Westminster know-alls like to say Ukip’s almost certain victory in Thursday’s Rochester and Strood by-election is “priced in”. Quite what they mean by this, I am not sure. Perhaps it means that since the Conservatives are resigned to defeat, their MPs will take the whole thing in their stride, marching in step behind Dave towards their next triumph. Perhaps it means that Ukip by-election victories are now so predictable that they will not disrupt the orderly conduct of election strategy at party headquarters. And perhaps it just means that most enduring of political messages – don’t panic.
Of course, it was all so different in Birmingham at the party conference when Mark Reckless announced his embrace of Mr Farage. Then, we were told, this stretch of Middle England on the North Kent coast was so different to the vulgar wastelands of Clacton that the Ukip surge would be halted. Rochester (if not Strood) was far too middle class, prosperous and well educated to fall for the crude simplicities of Mr Farage.
We were also told that the Conservatives were determined to hold the line in Rochester and Strood. Dave spoke of kicking Reckless’s “fat arse” and Grant Shapps and Co spoke of chucking the kitchen sink at Ukip. As they have surely done, judging from the number of times ministers, MPs and party activists have been ordered onto the campaign trail. Cameron, himself, has been there four times, when once it was thought unthinkable for a sitting Prime Minster to bother himself with something so parochial as a by-election.
Well, the kitchen sink has been well and truly chucked. And, judging from the polls, it has come bouncing straight back – pots, pans, plates and rolling pins and all – to hit the Tory party smack in the face.
The name of the game now is damage limitation. Defeat in Rochester will mean that in the space of just six weeks, the Tories will have lost two supposedly safe seats with majorities of around 10,000. The spin will be nothing of any significance has changed. By-elections are nothing more than an exercise in protest voting – an opportunity for the public to kick some fat arses safe in the knowledge that Dave’s tenure in Downing Street will not be jeopardised.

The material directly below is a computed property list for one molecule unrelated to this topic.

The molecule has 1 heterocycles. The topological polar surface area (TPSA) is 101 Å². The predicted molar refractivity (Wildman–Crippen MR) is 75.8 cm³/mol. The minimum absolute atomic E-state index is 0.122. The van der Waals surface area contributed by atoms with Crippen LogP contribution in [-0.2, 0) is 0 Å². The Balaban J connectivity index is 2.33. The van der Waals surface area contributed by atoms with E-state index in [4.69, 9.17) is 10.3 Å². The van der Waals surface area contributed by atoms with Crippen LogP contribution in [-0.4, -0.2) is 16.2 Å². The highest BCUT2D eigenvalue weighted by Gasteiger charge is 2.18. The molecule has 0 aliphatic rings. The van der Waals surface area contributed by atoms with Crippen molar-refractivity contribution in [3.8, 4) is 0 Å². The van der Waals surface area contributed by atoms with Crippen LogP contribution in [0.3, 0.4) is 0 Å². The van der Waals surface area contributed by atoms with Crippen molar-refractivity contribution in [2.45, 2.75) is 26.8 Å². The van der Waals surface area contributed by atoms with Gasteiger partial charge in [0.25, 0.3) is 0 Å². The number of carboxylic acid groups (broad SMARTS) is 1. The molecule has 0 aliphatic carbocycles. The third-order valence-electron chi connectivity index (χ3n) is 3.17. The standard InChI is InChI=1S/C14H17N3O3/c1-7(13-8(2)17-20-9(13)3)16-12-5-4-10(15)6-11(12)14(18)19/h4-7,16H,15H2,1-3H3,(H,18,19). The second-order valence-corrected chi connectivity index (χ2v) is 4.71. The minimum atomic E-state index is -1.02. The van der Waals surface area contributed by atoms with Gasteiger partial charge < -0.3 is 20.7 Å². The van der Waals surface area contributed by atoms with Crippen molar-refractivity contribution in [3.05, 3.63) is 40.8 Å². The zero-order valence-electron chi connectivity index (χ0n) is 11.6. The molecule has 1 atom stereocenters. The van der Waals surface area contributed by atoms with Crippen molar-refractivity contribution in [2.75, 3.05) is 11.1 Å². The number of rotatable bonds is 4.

Yet, there is rather more to it than that. Ukip is already having a profound impact on Tory strategy. Dave, who once vowed to “share the proceeds of growth”, is now increasingly wedded to the promise of tax cuts. In his party conference speech, he pledged to cut income tax at the bottom of the scale and then again on middle class voters who have been iniquitously dragged into paying 40 per cent tax, once the preserve of the seriously better-off, on earnings of little more than £40,000 a year.
Yesterday, as Rochester loomed large, the Prime Minister reiterated these promises, backed by a Tory HQ analysis suggesting that middle class earners will pay £2,000 less tax under the Tories over the next Parliament compared with Labour.
Ukip, it should be noted, are promising even bigger tax cuts at the bottom and the middle of the income scale.
Similarly, with immigration, Ukip’s ace card. Dave is committed to a big speech on immigration before Christmas intended to put some flesh on the bones of vague promises to curb the uncontrolled influx of economic migrants from the EU.
So, on at least two key policy areas, taxes and immigration, Ukip has moved the Tory dial to the right. It remains to be seen how far and, to what extent if any, this belated shift affects the political landscape. Some observers suspect that it is all too little, too late and that the split on the right of UK politics is now too deeply entrenched to be pulled back by marginal adjustments.
At least Cameron and a few members of the Cabinet, notably Philip Hammond, Iain Duncan Smith, and Theresa May, appear to be paying some attention to what is happening in the real world.
Not so Ed Miliband’s Labour party, increasingly threatened by Ukip’s rise in its northern heartlands. Ed remains implacably opposed to a referendum on EU membership and in his umpteenth relaunch speech this week, could only weakly observe the need to talk more about immigration while not trying to “out-Ukip Ukip”. No chance of that, then.
Ukip’s rise this year has been astonishing and it has already bullied Dave into policy shifts he flatly rejected when advocated by the Tory Right. One suspects that there is far more to come of this kind.